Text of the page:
The Canadian Research Knowledge Network (CRKN) that is responsible for the Canadiana collection of digitized documentary heritage has replaced the subject heading “Indians of North America” with “Indigenous peoples.”
This will effect a little under 2,000 records.
“The content, metadata, and resource descriptions in the Canadiana collections contain language that reflects the biases, norms, and perspectives of the time in which they were created. With the guidance of CRKN’s Preservation and Access Committee (PAC), CRKN staff are replacing inappropriate language in the metadata and resource descriptions introduced during legacy cataloguing practices. The first phase of this critical three-phase project is now complete.”
The Canadiana collection contains tens of thousands of titles of digitized historical publications, including monographs, journals and popular magazines, and government and parliamentary publications, from the pre-Confederation era to the early 20th century. Many university libraries, as well as law society and courthouse libraries, have a subscription.
The next phase will involve removing the term “Indian” from subject headings indicating individual communities and updating Indigenous names.
The CKRN has worked on this initiative with Indigenous organizations, library associations and local libraries and archives.
It is one of many projects in the library and archival world to implement what some are calling the “decolonizing of the catalogue”.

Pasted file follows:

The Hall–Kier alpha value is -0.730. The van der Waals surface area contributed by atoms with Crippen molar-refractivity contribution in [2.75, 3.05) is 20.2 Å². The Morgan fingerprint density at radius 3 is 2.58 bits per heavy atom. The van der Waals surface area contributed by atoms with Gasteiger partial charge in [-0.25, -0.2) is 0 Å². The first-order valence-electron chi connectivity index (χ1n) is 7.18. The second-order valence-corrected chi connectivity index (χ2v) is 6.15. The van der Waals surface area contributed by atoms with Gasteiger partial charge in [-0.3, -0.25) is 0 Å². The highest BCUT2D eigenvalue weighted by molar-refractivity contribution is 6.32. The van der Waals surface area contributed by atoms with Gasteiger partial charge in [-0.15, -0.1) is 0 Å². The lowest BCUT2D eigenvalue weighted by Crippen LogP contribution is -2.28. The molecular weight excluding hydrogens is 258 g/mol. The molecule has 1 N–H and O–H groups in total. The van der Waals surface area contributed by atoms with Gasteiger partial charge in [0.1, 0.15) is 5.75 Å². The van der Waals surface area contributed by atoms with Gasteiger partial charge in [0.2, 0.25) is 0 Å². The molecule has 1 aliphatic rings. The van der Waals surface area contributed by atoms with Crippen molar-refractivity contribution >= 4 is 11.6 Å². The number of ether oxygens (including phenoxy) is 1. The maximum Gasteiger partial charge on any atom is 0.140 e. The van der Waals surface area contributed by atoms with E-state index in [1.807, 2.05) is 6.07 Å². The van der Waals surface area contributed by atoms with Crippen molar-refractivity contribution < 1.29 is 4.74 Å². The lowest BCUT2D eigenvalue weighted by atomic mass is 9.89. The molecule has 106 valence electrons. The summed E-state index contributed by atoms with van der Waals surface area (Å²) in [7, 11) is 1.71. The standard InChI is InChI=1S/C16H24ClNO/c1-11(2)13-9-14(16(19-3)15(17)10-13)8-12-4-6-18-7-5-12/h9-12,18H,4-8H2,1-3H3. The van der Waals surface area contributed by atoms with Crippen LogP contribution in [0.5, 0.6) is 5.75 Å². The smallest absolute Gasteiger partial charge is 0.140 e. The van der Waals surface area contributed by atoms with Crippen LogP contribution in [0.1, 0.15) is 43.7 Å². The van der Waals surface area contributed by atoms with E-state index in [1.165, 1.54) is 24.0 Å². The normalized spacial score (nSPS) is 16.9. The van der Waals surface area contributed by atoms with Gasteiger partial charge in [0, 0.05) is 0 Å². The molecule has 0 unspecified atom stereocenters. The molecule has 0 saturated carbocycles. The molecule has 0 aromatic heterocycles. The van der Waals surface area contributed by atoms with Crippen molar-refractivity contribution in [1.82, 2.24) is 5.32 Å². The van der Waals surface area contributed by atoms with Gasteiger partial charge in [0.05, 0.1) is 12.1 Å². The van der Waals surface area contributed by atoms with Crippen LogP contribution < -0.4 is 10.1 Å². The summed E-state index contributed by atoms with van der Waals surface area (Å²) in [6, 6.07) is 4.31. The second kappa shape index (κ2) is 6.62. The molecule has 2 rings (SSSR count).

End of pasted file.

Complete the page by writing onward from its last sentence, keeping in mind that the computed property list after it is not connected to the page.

These efforts include many law libraries and law library associations.
For example, many law libraries are updating the subject headings in their catalogues used to describe Indigenous realities.
Canadian libraries tend to use and adapt for their own local purposes a system known as the Canadian Subject Headings maintained by Library and Archives Canada.
There are ongoing efforts to remove any biases from that system because it is felt that:
“The existing Canadian Subject Headings do not reflect current terminology used by First Nations, Inuit and the Métis Nation for describing material with Indigenous content. The direct contribution of First Nations, Inuit and the Métis Nation is an essential part of our efforts to update this list. In the fall of 2019, we began discussions with the librarian community, particularly with Indigenous librarians and knowledge keepers across the country.”
One of the major changes being applied in many libraries is the creation of a new term, “First Nations—Canada”, to replace the older “Indians of North America—Canada”.
As well, the word “Indigenous” might soon appear in your library system (if it already hasn’t) where the word “Native” used to be, for example: “Indigenous business enterprises—Taxation—Law and legislation—Canada” instead of “Native business enterprises—Taxation—Law and legislation—Canada”.